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Peter Nemes is an Assistant Professor of Chemistry (2013–present) at the George Washington University, whence he received a PhD in chemistry (advisor: Prof. Akos Vertes). He completed postdoctoral training in analytical neuroscience at the University of Illinois at Urbana-Champaign (mentor: Prof. Jonathan V. Sweedler). Dr Nemes’ research at GW develops high-sensitivity mass spectrometry platforms to assess single-cell metabolic and proteomic processes during development of the vertebrate embryo and the central nervous system. He has authored 30 peer-reviewed publications, 6 book chapters, and over 80 presentations. Dr Nemes is a Beckman Young Investigator by the Arnold and Mabel Beckman Foundation (2015–present).

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Jinwoo Park is currently an Assistant Professor of Biotechnical/Clinical Laboratory Sciences at State University of New York (SUNY) at Buffalo Jacob School of Medicine and Biomedical Sciences. He earned his BE/MS in Industrial Chemistry/Chemistry in South Korea, and his PhD in Analytical Chemistry from Dr Greg Swain at Michigan State University in 2006. He received postdoctoral training in Chemistry/Neuroscience at the University of North Carolina with Dr Mark Wightman. Dr Park and his research group currently focus on biosensor development, understanding catecholamine neuronal functions in the brain, and the dysfunction of catecholamine systems in disease states.

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Rachel Popelka-Filcoff is an Australian Institute of Nuclear Science and Engineering (AINSE) Senior Research Fellow at Flinders University. Rachel holds a BA from Washington University in St Louis (USA, 1999), a PhD in Chemistry from the University of Missouri (USA, 2006) as an NSF Research Fellow, and completed a National Research Council postdoc at the National Institute of Standards and Technology (NIST, USA). Her research uses radioanalytical and spectroscopic methods applied to cultural, environmental and forensic questions, including the first comprehensive characterisation of Australian Aboriginal natural mineral pigments on cultural heritage materials. Rachel's awards include the South Australian Tall Poppy of the Year in 2012, which recognises the top early career researcher in the state, and in 2015 she was recognised in the League of Remarkable Women in Science. She also held a term on the executive committee of the Early and Mid Career Research Forum for the Australian Academy of Science.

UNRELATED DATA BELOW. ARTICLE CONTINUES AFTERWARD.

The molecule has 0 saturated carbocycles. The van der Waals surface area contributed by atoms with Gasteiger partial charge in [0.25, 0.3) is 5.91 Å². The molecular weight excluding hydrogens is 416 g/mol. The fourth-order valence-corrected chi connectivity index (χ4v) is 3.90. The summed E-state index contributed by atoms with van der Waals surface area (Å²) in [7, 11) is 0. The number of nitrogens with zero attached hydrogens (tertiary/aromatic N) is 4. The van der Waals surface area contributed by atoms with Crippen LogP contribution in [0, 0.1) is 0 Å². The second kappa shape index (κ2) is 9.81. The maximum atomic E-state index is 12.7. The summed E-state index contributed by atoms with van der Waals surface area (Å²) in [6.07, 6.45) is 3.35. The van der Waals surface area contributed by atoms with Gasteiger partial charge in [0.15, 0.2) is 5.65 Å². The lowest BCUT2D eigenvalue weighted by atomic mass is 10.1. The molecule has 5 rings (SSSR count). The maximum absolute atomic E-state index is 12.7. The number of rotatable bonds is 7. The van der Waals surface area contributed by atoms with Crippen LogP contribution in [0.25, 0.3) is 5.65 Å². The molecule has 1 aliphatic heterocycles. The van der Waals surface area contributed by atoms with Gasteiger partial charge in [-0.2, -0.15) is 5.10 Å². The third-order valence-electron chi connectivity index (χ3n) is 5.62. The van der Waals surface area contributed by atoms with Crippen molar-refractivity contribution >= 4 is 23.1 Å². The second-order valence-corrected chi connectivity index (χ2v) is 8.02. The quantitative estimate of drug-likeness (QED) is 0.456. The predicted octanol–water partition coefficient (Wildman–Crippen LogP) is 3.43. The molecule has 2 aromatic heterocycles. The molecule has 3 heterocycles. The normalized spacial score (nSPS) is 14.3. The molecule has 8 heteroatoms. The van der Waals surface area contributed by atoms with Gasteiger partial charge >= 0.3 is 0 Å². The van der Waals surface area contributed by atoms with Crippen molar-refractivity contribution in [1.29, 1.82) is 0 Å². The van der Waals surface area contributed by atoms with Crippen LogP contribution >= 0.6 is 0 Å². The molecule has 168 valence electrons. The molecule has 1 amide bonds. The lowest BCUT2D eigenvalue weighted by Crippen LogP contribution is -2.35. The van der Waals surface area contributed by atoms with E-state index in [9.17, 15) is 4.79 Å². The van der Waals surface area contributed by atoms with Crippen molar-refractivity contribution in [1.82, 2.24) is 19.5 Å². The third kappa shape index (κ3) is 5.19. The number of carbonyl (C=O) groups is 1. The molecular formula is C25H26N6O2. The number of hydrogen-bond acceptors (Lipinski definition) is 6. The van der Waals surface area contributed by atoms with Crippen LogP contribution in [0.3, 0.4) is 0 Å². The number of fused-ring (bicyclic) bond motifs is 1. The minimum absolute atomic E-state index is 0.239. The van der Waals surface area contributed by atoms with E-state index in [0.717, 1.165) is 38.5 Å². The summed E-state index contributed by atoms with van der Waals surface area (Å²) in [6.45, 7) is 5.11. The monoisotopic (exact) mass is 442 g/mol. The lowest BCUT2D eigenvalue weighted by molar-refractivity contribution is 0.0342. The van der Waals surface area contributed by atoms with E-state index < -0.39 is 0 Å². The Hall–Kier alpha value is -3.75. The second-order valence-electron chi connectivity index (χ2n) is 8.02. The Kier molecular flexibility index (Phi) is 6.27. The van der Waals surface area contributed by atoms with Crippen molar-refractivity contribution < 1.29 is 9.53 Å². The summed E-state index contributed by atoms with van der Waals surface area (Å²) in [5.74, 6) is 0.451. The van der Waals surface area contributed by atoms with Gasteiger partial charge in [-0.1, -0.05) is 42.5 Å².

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Renã Robinson is currently an Assistant Professor in the Department of Chemistry at the University of Pittsburgh. She received her PhD in Analytical Chemistry under David E. Clemmer at Indiana University in 2007. Dr Robinson was formerly a Lyman T. Johnson and UNCF/Merck postdoctoral fellow, received the 2010 Society of Analytical Chemists in Pittsburgh Young Investigator Award and the 2014 Lloyd N. Ferguson Young Investigator Award. She is developing high throughput proteomics methodology to study aging and age-related diseases, such as Alzheimer's disease. She has published over 40 peer-reviewed articles and reviews and has authored 4 book chapters.

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Joaquín Rodríguez-López is an Assistant Professor of Chemistry at the University of Illinois at Urbana-Champaign. Originally from Mexico, he performed undergraduate studies with Prof. Marcelo Videa at Tecnológico de Monterrey, obtained a PhD at the University of Texas at Austin with Allen J. Bard and did a postdoc with H.D. Abruña at Cornell University. Joaquin's group combines interests in electroanalytical chemistry and energy materials by developing chemically-sensitive methods for studying ionic and electronic reactivity in nano-structures, highly-localized surface features, and ultra-thin electrodes. An emerging investigator, Joaquín aspires to build a dynamic group that creates original concepts for high-performance energy technologies.